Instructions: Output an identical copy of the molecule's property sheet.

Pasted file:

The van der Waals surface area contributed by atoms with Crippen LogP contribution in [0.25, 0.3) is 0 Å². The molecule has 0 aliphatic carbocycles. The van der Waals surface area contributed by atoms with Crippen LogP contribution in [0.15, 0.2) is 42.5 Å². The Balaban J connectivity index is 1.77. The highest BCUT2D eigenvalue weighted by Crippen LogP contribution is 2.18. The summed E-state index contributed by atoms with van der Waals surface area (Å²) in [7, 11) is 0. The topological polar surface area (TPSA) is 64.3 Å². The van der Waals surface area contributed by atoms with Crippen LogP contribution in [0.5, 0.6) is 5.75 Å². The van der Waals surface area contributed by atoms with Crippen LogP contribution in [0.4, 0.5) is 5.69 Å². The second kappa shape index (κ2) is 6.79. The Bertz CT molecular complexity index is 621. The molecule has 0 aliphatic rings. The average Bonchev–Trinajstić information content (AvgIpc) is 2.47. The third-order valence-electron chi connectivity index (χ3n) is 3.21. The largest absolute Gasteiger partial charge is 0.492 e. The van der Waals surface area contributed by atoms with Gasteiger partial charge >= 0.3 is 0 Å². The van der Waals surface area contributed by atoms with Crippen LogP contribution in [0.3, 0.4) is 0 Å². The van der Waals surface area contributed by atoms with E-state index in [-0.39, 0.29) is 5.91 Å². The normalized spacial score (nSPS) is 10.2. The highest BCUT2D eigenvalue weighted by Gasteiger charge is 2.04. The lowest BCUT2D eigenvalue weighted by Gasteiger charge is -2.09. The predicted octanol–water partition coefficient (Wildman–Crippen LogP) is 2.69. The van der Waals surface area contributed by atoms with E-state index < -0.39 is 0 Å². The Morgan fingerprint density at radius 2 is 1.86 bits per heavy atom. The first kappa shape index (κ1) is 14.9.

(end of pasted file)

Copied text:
The van der Waals surface area contributed by atoms with Crippen LogP contribution in [0.25, 0.3) is 0 Å². The molecule has 0 aliphatic carbocycles. The van der Waals surface area contributed by atoms with Crippen LogP contribution in [0.15, 0.2) is 42.5 Å². The Balaban J connectivity index is 1.77. The highest BCUT2D eigenvalue weighted by Crippen LogP contribution is 2.18. The summed E-state index contributed by atoms with van der Waals surface area (Å²) in [7, 11) is 0. The topological polar surface area (TPSA) is 64.3 Å². The van der Waals surface area contributed by atoms with Crippen LogP contribution in [0.5, 0.6) is 5.75 Å². The van der Waals surface area contributed by atoms with Crippen LogP contribution in [0.4, 0.5) is 5.69 Å². The second kappa shape index (κ2) is 6.79. The Bertz CT molecular complexity index is 621. The molecule has 0 aliphatic rings. The average Bonchev–Trinajstić information content (AvgIpc) is 2.47. The third-order valence-electron chi connectivity index (χ3n) is 3.21. The largest absolute Gasteiger partial charge is 0.492 e. The van der Waals surface area contributed by atoms with Gasteiger partial charge >= 0.3 is 0 Å². The van der Waals surface area contributed by atoms with Crippen LogP contribution in [0.3, 0.4) is 0 Å². The van der Waals surface area contributed by atoms with E-state index in [-0.39, 0.29) is 5.91 Å². The normalized spacial score (nSPS) is 10.2. The highest BCUT2D eigenvalue weighted by Gasteiger charge is 2.04. The lowest BCUT2D eigenvalue weighted by Gasteiger charge is -2.09. The predicted octanol–water partition coefficient (Wildman–Crippen LogP) is 2.69. The van der Waals surface area contributed by atoms with E-state index < -0.39 is 0 Å². The Morgan fingerprint density at radius 2 is 1.86 bits per heavy atom. The first kappa shape index (κ1) is 14.9.